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Lethbridge Herald Newspaper Archives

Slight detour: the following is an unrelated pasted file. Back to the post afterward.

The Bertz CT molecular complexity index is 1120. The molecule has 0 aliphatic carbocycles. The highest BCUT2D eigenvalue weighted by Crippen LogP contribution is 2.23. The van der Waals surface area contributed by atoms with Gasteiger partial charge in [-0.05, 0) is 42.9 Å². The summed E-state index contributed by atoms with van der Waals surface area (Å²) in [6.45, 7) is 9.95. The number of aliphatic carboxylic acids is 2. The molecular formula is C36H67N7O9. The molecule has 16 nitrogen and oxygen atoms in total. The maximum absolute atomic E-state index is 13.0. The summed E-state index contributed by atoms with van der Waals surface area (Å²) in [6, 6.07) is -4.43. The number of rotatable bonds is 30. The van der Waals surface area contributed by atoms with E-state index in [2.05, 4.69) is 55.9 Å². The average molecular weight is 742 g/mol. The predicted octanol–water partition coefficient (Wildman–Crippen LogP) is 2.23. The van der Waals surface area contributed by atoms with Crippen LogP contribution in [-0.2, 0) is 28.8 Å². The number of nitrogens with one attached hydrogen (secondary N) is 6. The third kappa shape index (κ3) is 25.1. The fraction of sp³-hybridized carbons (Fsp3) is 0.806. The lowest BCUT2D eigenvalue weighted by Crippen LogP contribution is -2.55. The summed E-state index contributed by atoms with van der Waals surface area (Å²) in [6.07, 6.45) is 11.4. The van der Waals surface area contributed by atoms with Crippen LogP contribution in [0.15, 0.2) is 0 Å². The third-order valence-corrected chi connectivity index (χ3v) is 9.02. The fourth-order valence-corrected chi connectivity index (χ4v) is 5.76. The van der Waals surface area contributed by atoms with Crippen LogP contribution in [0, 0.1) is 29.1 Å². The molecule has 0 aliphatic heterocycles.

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Lethbridge Herald, The (Newspaper) - November 15, 1972, Lethbridge, Alberta Fritco mayor proud of Sicilian descent 'it's now chic to be Italian' By MURRAY OLDERMAN SAN FRANCISCO (NEA) It Is very chic now, says Joe Alioto, to be Italian. "It's very chic to be Sicilian, too." Joe Aliolo's face has the gleam of a [rush, natural olive. "It implies he says, "that toe movies' all-time gross second only to the 'Sound of Music1 involves the fascination the American public has with things Italian." Joe Alioto beams. Put a little cotton stuffing in his mouth; put vowels on the end of his words. He could almost play The Godfather, too, although the Idea would be anathema to him. "If you took the Italian chap- ter: -sit of that great big book of culture called Western Civil- he proclaims, "you'd have a damn thin volume." Joseph Lawrence Alioto Is proud. And emotional. And sen- sitive. He's Italian, of course, by descent, and Sicilian. His father came over on, the boat in 1897. His maternal grandpar- ents were native Sicilians. One of his sons is married to a Sicilian. SHOCKED It still shocked him when he was linked by inference to the Mafia, in an article by the de- funct Look Magazine In 1969. He sued for libel. (The million suit has gone through two mistrials, the second of which ended just recently.) He also came under civil and criminal prosecution in the state of Washington fof fee- splitting, although this had nothing to do with his being Italian. Joe Alioto could have been ruined. Don't forget, here was a man who had placed Hubert Hum- phrey in nomination for presi- dent at the 1968 Democratic convention. Joe Alioto himself was prominently mentioned as a vice-presidential possibility, governor of California or U.S. senator either seemed an eventual certainty. Alioto still doesn't rule out the possibility. After all, while still under indictment, with the Washington state case being tried in the middle of his cam- paign, he was re-elected mayor of San Francisco last year by twice the margin he won in 1967. TYPE CAST He's type cast, with his crisp white shirts, his natty gold cuff links, his tailored dark blue suit, his "well-fed look, his afler-shave glisten. The set fits him, too. City Hall is trimmed In gold leaf and Room 200, the Mayor's Of- fice, leads down a carpeted hall to a wood-paneled, sanc- tum with a traditional big ma- hogany desk. Just five years ago, Aliolo never thought this was what his life would be about. At the age of 51, he became a politician. He claims it was a freak oc- currence. His friend, Gene Mc- Ateer, who had declared he was running for mayor, dropped dead on a handball court. The Incumbent mayor was forbid- den by his doctor to run again." MAYOR "A man named Harold says Alioto, "was left. In my law practice I found out something about Harold Dobbs and made a determination he was not going to be the mayor of San Francisco. I wouldn't Levescjue criticised on stand HULL, Que. (CP) Guy Saint-Pierre, Quebec minister of induslry and commerce, criti- cized the Parti Quebecois Mon- day for "giving up the battle by not fielding a candidate in the Nov. 15 rerun of the provin- cial byelection in Gatineau rid- ing. Rene Levesque, PQ leader, should have taken advantage of the campaign to eirplaln to the people how he hopes to elect 55 members In the next provincial election, Mr. Saint-Pierre said. Mr. Levesque said in Mon- treal during the weekend his parly could expect to elect 55 members if a party convention in February produces realistic policies. He also said if his party does not take power, or at least become the official Oppo- sition by 1975, he would quit. "Good Mr. Saint- Pierre eald Monday. mind Harold Dobbs being the mayor of Whittier." Fifty-six days later, Alioto was the mayor of San Francisco. "It's a very dangerous busi- ness to be the mayor of a large he says, "if you're Inter- ested in going on in politics. The mortality rates are pretty high. But I don't regard myself as a political animal. There's nothing in my background to even suggest it." He was a nationally promi- nent trust-busting lawyer, a businessman and a banker most of his adult life. Also a do-gooder in the community who played the violin for relaxa- tion. "The bad thing in he muses, "is you have to take incredible abuse by people who arc well, I can't comment on the Look thing. DIRTY "And the dirty work. John Mitchell had an obsession with bugging peoples' phones. May- be he's so henpecked at home that he had to work out his aggressions with whatever he was doing at the office, which happened to be control of the most awesome power, the crim- inal justice process. "Nobody had a right to make the kind of attacks that have been made on me, that I'm a member of the Mafia. And to contrive such a criminal charge that a federal judge looks at two prosecutors and asks, 'Why did you even bring this And throws it out. "I don't mention this very much because to the average person, who doesn't follow things closely, if you eay, "They're trying to get you sound paranoid. "Then you have those epi- sodes of FBI people throwing bombs at the homes of private citizens. I don't give a damn if the man's name is Bonanno. An FBI man throws the bomb and you have two witnesses and he takes the 5th Amendment when you ask him about It. They ought to Indict the bum, not just dismiss him. "So this is a peculiar Depart- ment of Justice we have these days. I was talking this way two years ago and they Raid I was crazy." Does the mayor feel the Ma- fia accusation against him and the fee-splitting trials killed any aspirations he may have had for higher office? NO BONES "No. I have been beating these bums at their own game, right in the courtroom, so peo- ple are incensed at the perse- cution aspect. I make no bones about the fact that we're taking a very close look at the 1974 gubernatorial race." Meanwhile, there's the contin- uing job of being the mayor of one of the nation's glamorous cities. "The challenge of the he notes, "is exciting in places like New York, Chicago, New Orleans, Boston, at one time Philadelphia." And, of course, San Francisco. He proudly claims to have built 27 miniparks, promoted the spending of million to "beautify one Mar- ket Street. "We have the same problems of urban crisis everybody he concedes, "but our crime rate is reduced and real estate taxes have come down two years in a row. What we lack in this town is the for young people." HE'S THERE Put a cocktail reception to- gether, or a or a parade, and Mayor Joseph Ali- oto is there. In full, lone flour- ish. "Other mayors travel around with he says. "One of them has nine. We have a distinguished governor when he conies to San Fran- cisco, he has 14 bodyguards with him. I don't know where the hell he thinks he's going." He emphasizes his conclu- sion: "There Isn't any Mafia to this town, and every knowledgeable person knows that." FUHHIER FLEECED MONTREAL (CP) A fur- rier was robbed of at least worth of goods here re- cently, by thieves who ham- mered their way through a wall. Police said a sledge hammer was used. The burglars fled with 606 blue fox furs, 93 mink stoles and 14 grey fox fun. What Is The Good Of A Good Thing If No One Knows About It? Advertise Your Good Things In The Lethbridge Herald PHONG 3JM411 DISPLAY ADVBITISINO D EPT. CLASSIFIED ADVERTISING DEPT. Wedneldoy, November 19, 1972 THE LETHBRIDGE HERALD 41 Pollution cleaner said discovered Mayor Joseph Alioto TOKYO (Reuter) Japanese scientists claim to have pro- duced a low-cost absorbent that can remove poisonous heavy metals in waste water dis- charged by industrial plants. The Beml-govemmental Na- tional Chemical Laboratory tor Industry said a series of tests has shown the new absorbent can remove more than 99.5 per cent of the heavy metals, such as cadmium, mercury and lead, in the water. The discovery could be a god- send for Japanese Industries, now being prosecuted with in- creasing frequency by the pub- lic for deaths and injuries caused by discharge of poison- ous waste water, and facing a government requirement that they meet all antl-poHution costs. A laboratory spokesman said the absorbent is nitro-humlc acid s o 11 d i f 1 e d by carboxyl methyl cellulose. The acid can be extracted at low ccst from low-grade coals such as lignite, wluch are abun- dantly available on the north- ernmost Japanese island of Hokkaido. Nilro-humic acid now Is being widely used as i material for soil enrichment and compound fertilizer, a spokesman said. Its strong absorbent qualities bave long been known, but practical application nai pre- viously been a problem a> It was easily soluble In liquid. This has been solved by transforming it into pellets with the cellulose, the spokesman added. Tesls showed that a small amount of the absorbent In a glass tube could remove all traces of cadmium from of waste water. The add pellets could be used "almost as absorbing capacity could be easily restored by washing them in hydrochloric acid or a salt solution, the spokesman laid. 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